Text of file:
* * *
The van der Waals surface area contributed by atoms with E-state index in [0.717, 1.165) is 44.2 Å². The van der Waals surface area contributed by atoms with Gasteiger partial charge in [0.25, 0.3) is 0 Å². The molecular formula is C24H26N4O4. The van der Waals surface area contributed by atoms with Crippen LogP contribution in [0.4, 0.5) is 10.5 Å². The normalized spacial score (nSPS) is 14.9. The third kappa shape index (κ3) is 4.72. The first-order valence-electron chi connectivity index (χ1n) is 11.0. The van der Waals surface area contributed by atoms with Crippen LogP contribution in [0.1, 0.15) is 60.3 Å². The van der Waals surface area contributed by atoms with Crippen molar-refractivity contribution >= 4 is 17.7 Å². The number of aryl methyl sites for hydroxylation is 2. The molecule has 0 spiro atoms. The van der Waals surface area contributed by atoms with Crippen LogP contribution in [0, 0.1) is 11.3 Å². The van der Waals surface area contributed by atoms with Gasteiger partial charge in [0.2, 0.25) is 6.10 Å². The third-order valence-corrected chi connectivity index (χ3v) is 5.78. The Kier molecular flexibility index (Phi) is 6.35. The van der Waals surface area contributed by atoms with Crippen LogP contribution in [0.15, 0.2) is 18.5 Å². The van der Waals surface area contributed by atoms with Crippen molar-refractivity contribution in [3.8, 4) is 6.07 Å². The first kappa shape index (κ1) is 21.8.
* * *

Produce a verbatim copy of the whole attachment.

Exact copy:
The van der Waals surface area contributed by atoms with E-state index in [0.717, 1.165) is 44.2 Å². The van der Waals surface area contributed by atoms with Gasteiger partial charge in [0.25, 0.3) is 0 Å². The molecular formula is C24H26N4O4. The van der Waals surface area contributed by atoms with Crippen LogP contribution in [0.4, 0.5) is 10.5 Å². The normalized spacial score (nSPS) is 14.9. The third kappa shape index (κ3) is 4.72. The first-order valence-electron chi connectivity index (χ1n) is 11.0. The van der Waals surface area contributed by atoms with Crippen LogP contribution in [0.1, 0.15) is 60.3 Å². The van der Waals surface area contributed by atoms with Crippen molar-refractivity contribution >= 4 is 17.7 Å². The number of aryl methyl sites for hydroxylation is 2. The molecule has 0 spiro atoms. The van der Waals surface area contributed by atoms with Crippen LogP contribution in [0, 0.1) is 11.3 Å². The van der Waals surface area contributed by atoms with Gasteiger partial charge in [0.2, 0.25) is 6.10 Å². The third-order valence-corrected chi connectivity index (χ3v) is 5.78. The Kier molecular flexibility index (Phi) is 6.35. The van der Waals surface area contributed by atoms with Crippen LogP contribution in [0.15, 0.2) is 18.5 Å². The van der Waals surface area contributed by atoms with Crippen molar-refractivity contribution in [3.8, 4) is 6.07 Å². The first kappa shape index (κ1) is 21.8.